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Second, Jameson’s brief references to the Anthropocene offer, to my mind, a provocation to think climate change and, more pointedly, environmental catastrophe, in new ways. As I have suggested elsewhere, by framing the Anthropocene in terms of its “production of reality,” and the “exhilaration that comes with “the perspective of human activity (Tätigkeit), of Marxist productivism, of the construction of nature as well as of human reality” (36), Jameson essentially reverses our relationship to it from one of dire inevitability to one of productive possibility. This is not merely a change in attitude—one of the most ideological of gestures in its mistaking of a collective systemic problem as an individual one—but rather a recognition of the potential for a “radical constructivism”; or the energizing “transmutation of ecological disaster into the terra-forming of earth, and of the population explosion into a genuine human age” (37). As sci-fi as this may sound (and one can hear the echoes of Jameson's utopian-constructivist thinking in Kim Stanley Robinson's The Ministry for the Future), the aim is hardly the creation of a technologically futuristic AI-run world, which, without a fundamental restructuring of late capitalism, would have all the same problems we currently face. Rather, the provocation is to reimagine a form of global communism that takes to heart the fact that “we can really change the world” (348)—Marx was right!—and that the world can only be made genuinely habitable for all through a radical socio-political practice of remaking. As Jameson’s invocation of terraforming implies, our own earth has become something like an alien planet, the grandest possible example of Marx's vision of alienation; to make it now resemble a sustainable earth is to transform it. In the context of recent critiques of Marxist productivist and progressivist narratives, most importantly by Indigenous scholars (Glen Coulthard in Red Skin, White Masks, for example), I think it is especially crucial to see this vision of a collectively transformed nature as radically non-teleological insofar as what such a transformed nature would be is in no way predetermined. Perhaps for this reason, the notion of terraforming is not quite right with its techno-futuristic resonances; but the aim itself and the fact that, as Jameson underscores, it will have to be carried out not by heroes but by mere mortals have been invaluable to my thinking about the commons and what a politics of the commons that is attentive at once to our present ecological crisis and to Indigenous critiques of Marxism might look like.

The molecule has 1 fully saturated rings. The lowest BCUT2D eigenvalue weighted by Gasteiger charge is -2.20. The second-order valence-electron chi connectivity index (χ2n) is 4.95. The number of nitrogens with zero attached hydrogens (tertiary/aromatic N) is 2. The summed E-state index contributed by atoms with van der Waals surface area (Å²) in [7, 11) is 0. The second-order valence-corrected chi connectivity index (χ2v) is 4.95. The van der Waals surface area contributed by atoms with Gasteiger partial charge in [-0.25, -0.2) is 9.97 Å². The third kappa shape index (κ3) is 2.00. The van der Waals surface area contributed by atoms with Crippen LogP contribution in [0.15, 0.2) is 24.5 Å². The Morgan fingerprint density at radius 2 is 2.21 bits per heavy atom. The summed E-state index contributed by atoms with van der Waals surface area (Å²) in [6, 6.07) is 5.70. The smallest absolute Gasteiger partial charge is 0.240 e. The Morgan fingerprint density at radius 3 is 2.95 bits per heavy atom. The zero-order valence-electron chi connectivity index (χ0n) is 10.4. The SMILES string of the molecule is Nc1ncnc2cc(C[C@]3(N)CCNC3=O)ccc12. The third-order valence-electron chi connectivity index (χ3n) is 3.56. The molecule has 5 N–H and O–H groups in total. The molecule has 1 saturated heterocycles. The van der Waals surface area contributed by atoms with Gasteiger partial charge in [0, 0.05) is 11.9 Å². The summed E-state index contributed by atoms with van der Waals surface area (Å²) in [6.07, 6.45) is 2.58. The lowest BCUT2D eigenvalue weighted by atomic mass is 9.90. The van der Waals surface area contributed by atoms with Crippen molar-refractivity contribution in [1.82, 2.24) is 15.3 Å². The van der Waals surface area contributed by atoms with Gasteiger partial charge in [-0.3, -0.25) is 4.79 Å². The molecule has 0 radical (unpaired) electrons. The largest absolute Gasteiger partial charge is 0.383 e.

In the last line of the book, Jameson notes that “symptoms of the future are far less reliable than symptoms of the present” (348). His ability to diagnose the latter not only in Allegory and Ideology but throughout his writing, while keeping the future in his—and our—sights, remains for me, beyond compare.

See all works by Fredric Jameson here. His new book, Inventions of a Present: The Novel in its Crisis of Globalization is out on May 7.

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Allegory and Ideology
Works do not have meanings, they soak up meanings: a work is a machine for libidinal investments (including the political kind). It is a process that sorts incommensurabilities and registers contra...
In his most wide-ranging and accessible work, Fredric Jameson argues that postmodernism is the cultural response to the latest systemic change in world capitalism. He seeks here to crystallize a de...
Inventions of a Present
A novel is an act, an intervention, which, most often, the naïve reader takes as a representation. The novel intervenes to modify or correct our conventional notions of a situation and, in the best...
The Years of Theory
Fredric Jameson introduces here the major themes of French theory: existentialism, structuralism, poststructuralism, semiotics, feminism, psychoanalysis, and Marxism. In a series of accessible lect...
Valences of the Dialectic
After half a century exploring dialectical thought, renowned cultural critic Fredric Jameson presents a comprehensive study of a misunderstood yet vital strain in Western philosophy. The dialectic,...